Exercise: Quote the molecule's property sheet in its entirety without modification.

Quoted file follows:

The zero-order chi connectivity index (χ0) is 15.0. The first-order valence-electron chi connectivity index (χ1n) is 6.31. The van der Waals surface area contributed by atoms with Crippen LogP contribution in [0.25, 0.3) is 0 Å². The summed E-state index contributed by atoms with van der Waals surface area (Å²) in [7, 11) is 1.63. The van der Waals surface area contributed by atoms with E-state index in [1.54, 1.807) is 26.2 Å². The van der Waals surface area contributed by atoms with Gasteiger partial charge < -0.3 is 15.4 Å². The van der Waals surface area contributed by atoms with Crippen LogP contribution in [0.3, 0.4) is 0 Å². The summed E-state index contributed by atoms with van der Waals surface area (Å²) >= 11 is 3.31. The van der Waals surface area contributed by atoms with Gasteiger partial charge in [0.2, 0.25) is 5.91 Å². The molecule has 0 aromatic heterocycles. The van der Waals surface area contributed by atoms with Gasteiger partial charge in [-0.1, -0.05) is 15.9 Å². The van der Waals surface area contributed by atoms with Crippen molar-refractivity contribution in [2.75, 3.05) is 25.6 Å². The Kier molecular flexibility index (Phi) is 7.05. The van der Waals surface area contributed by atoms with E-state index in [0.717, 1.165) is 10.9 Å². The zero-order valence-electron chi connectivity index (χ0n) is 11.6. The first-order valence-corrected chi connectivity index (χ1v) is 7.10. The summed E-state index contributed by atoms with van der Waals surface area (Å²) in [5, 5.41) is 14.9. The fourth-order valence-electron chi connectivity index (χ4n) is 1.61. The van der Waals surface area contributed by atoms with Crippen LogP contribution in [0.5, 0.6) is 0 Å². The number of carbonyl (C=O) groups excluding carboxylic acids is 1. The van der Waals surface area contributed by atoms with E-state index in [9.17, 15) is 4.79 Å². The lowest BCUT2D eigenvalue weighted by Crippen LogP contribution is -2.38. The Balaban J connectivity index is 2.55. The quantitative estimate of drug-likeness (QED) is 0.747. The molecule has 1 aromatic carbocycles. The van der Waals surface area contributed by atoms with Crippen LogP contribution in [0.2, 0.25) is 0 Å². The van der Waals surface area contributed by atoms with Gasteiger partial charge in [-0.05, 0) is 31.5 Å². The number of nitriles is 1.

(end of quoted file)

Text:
The zero-order chi connectivity index (χ0) is 15.0. The first-order valence-electron chi connectivity index (χ1n) is 6.31. The van der Waals surface area contributed by atoms with Crippen LogP contribution in [0.25, 0.3) is 0 Å². The summed E-state index contributed by atoms with van der Waals surface area (Å²) in [7, 11) is 1.63. The van der Waals surface area contributed by atoms with E-state index in [1.54, 1.807) is 26.2 Å². The van der Waals surface area contributed by atoms with Gasteiger partial charge < -0.3 is 15.4 Å². The van der Waals surface area contributed by atoms with Crippen LogP contribution in [0.3, 0.4) is 0 Å². The summed E-state index contributed by atoms with van der Waals surface area (Å²) >= 11 is 3.31. The van der Waals surface area contributed by atoms with Gasteiger partial charge in [0.2, 0.25) is 5.91 Å². The molecule has 0 aromatic heterocycles. The van der Waals surface area contributed by atoms with Gasteiger partial charge in [-0.1, -0.05) is 15.9 Å². The van der Waals surface area contributed by atoms with Crippen molar-refractivity contribution in [2.75, 3.05) is 25.6 Å². The Kier molecular flexibility index (Phi) is 7.05. The van der Waals surface area contributed by atoms with E-state index in [0.717, 1.165) is 10.9 Å². The zero-order valence-electron chi connectivity index (χ0n) is 11.6. The first-order valence-corrected chi connectivity index (χ1v) is 7.10. The summed E-state index contributed by atoms with van der Waals surface area (Å²) in [5, 5.41) is 14.9. The fourth-order valence-electron chi connectivity index (χ4n) is 1.61. The van der Waals surface area contributed by atoms with Crippen LogP contribution in [0.5, 0.6) is 0 Å². The number of carbonyl (C=O) groups excluding carboxylic acids is 1. The van der Waals surface area contributed by atoms with E-state index in [9.17, 15) is 4.79 Å². The lowest BCUT2D eigenvalue weighted by Crippen LogP contribution is -2.38. The Balaban J connectivity index is 2.55. The quantitative estimate of drug-likeness (QED) is 0.747. The molecule has 1 aromatic carbocycles. The van der Waals surface area contributed by atoms with Crippen LogP contribution in [0.2, 0.25) is 0 Å². The van der Waals surface area contributed by atoms with Gasteiger partial charge in [-0.05, 0) is 31.5 Å². The number of nitriles is 1.